U.S. Fish and Wildlife Service
A species of butterfly found on the end of one Washington state island doesn’t fare well around agriculture, but apparently fares even worse when farmland yields to development, according to a report by the U.S. Fish and Wildlife Service.
The agency proposed Tuesday to list the island marble butterfly as an endangered species. Fish and Wildlife last year counted fewer than 200 on the southern end of San Juan Island, mostly on American Camp, a 19th century Army post that’s now part of the San Juan National Historic Park.
To conserve the species, Fish and Wildlife also proposes to designate 812 acres as critical habitat. The butterfly is not known to occupy other areas, but endangered species are protected wherever they appear.
The National Park Service is the largest landowner, with 718 acres. Two acres are privately owned, while other federal, state or local agencies own the rest. The privately owned land is primarily steep coastal bluffs, a Fish and Wildlife spokeswoman said.
More than a decade ago, according to Fish and Wildlife, the butterfly was found in pockets away from the camp on small farms and in rural neighborhoods. Livestock and tilling take out the mustard plants that host the butterflies, yet the agency said it believed the land’s use was compatible with the species.
“Since that time, the amount of farmland in San Juan County has decreased, with the greatest loss of farmland in San Juan County attributed to the subdivision of larger farms into smaller parcels, which have been developed,” according to Fish and Wildlife.
“We conclude that development has substantively contributed to the extirpation of the island marble butterfly outside of American Camp and remains one of several factors impeding successful recolonization of previously occupied habitats.”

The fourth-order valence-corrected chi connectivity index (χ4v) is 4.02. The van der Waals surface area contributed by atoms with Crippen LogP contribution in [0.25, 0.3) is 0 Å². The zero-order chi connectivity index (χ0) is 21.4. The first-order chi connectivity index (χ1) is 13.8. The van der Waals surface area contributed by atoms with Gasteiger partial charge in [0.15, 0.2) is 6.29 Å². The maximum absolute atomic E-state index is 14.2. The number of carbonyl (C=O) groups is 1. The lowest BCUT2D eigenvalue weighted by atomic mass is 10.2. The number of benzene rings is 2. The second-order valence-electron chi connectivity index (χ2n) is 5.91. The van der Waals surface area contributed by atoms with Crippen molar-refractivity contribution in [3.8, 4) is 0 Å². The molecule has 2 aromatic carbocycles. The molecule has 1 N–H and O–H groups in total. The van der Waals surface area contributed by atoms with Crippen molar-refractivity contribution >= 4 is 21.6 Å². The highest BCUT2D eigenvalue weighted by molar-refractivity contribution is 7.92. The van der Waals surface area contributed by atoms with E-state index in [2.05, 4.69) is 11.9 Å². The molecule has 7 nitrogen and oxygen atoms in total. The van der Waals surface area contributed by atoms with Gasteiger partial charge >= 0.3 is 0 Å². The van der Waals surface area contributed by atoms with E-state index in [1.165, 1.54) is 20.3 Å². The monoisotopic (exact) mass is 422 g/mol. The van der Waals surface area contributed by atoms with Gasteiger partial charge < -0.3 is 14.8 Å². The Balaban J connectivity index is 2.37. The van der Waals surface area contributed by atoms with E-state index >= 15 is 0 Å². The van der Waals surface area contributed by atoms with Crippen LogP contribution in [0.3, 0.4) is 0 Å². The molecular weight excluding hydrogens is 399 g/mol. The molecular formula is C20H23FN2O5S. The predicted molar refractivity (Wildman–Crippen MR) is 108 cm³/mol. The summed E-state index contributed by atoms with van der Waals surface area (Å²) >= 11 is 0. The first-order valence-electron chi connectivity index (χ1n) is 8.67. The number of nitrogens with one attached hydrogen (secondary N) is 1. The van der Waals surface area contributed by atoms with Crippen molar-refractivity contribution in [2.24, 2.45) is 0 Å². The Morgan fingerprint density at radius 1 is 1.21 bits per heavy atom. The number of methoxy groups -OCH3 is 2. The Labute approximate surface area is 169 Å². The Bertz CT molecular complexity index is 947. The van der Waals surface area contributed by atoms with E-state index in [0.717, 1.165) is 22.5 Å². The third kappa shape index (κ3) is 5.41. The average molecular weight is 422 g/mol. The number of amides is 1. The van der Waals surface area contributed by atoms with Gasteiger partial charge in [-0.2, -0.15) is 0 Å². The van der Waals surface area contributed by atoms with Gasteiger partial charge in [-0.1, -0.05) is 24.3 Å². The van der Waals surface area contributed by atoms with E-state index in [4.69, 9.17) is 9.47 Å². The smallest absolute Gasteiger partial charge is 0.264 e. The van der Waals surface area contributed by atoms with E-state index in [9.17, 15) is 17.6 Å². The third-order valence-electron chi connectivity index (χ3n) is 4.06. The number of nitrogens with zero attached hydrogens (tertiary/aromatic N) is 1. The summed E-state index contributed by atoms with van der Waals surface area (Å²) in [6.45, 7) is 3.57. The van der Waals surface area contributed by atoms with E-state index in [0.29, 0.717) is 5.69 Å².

The species was once known on Vancouver Island, British Columbia, across the Haro Strait from San Juan Island. The butterfly had not been seen for 90 years until a Washington Department of Natural Resources biologist spotted one in 1998.
The Xerces Society for Invertebrate Conservation and other environmental groups first petitioned Fish and Wildlife to list the species in 2002. Xerces renewed the petition in 2012.
“There has been tremendous effort to assist the island marble butterfly over the years,” Fish and Wildlife’s state supervisor, Erick Rickerson, said in a written statement. “But given the small population size, the threats to this species are significant. We will continue to work collaboratively with organizations and individuals on San Juan Island in our shared concern for the continued survival of this species.”
Top threats identified by Fish and Wildlife include predation by spiders and wasps. Deer, rabbits and snails browse on plants that host butterflies, and storms have swamped habitat.
Potential, though undocumented, threats include butterfly collectors and vehicle collisions.
Male island marble butterflies are attracted to white objects that resemble females. The butterflies could be attracted to the white fog lines of the highway through American Camp and increase their risk of being hit, according to the Fish and Wildlife report.
Fish and Wildlife will take public comments on the proposed listing through June 11.
Comments may be submitted to www.regulations.gov or mailed to: Eric V. Rickserson, state supervisor, Washington Fish and Wildlife Office, 510 Desmond Drive SE, Lacey, Wash., 98506.